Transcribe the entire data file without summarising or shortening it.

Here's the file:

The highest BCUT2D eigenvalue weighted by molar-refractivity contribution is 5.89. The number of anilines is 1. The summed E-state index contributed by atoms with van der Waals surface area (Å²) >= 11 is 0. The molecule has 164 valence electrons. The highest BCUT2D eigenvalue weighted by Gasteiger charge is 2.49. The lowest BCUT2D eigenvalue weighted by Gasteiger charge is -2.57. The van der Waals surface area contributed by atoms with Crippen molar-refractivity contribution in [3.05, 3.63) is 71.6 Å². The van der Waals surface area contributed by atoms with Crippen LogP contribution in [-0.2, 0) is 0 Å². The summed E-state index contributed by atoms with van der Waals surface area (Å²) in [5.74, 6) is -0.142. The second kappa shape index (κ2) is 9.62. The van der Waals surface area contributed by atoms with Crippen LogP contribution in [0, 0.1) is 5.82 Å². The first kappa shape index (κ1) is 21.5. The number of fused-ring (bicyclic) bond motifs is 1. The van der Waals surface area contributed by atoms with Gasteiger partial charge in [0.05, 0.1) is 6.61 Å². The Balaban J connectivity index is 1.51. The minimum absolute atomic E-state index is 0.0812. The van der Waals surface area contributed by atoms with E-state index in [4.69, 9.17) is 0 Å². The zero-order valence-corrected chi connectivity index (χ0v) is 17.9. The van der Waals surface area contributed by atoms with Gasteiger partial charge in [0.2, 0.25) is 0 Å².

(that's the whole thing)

The highest BCUT2D eigenvalue weighted by molar-refractivity contribution is 5.89. The number of anilines is 1. The summed E-state index contributed by atoms with van der Waals surface area (Å²) >= 11 is 0. The molecule has 164 valence electrons. The highest BCUT2D eigenvalue weighted by Gasteiger charge is 2.49. The lowest BCUT2D eigenvalue weighted by Gasteiger charge is -2.57. The van der Waals surface area contributed by atoms with Crippen molar-refractivity contribution in [3.05, 3.63) is 71.6 Å². The van der Waals surface area contributed by atoms with Crippen LogP contribution in [-0.2, 0) is 0 Å². The summed E-state index contributed by atoms with van der Waals surface area (Å²) in [5.74, 6) is -0.142. The second kappa shape index (κ2) is 9.62. The van der Waals surface area contributed by atoms with Crippen LogP contribution in [0, 0.1) is 5.82 Å². The first kappa shape index (κ1) is 21.5. The number of fused-ring (bicyclic) bond motifs is 1. The van der Waals surface area contributed by atoms with Gasteiger partial charge in [0.05, 0.1) is 6.61 Å². The Balaban J connectivity index is 1.51. The minimum absolute atomic E-state index is 0.0812. The van der Waals surface area contributed by atoms with E-state index in [4.69, 9.17) is 0 Å². The zero-order valence-corrected chi connectivity index (χ0v) is 17.9. The van der Waals surface area contributed by atoms with Gasteiger partial charge in [0.2, 0.25) is 0 Å².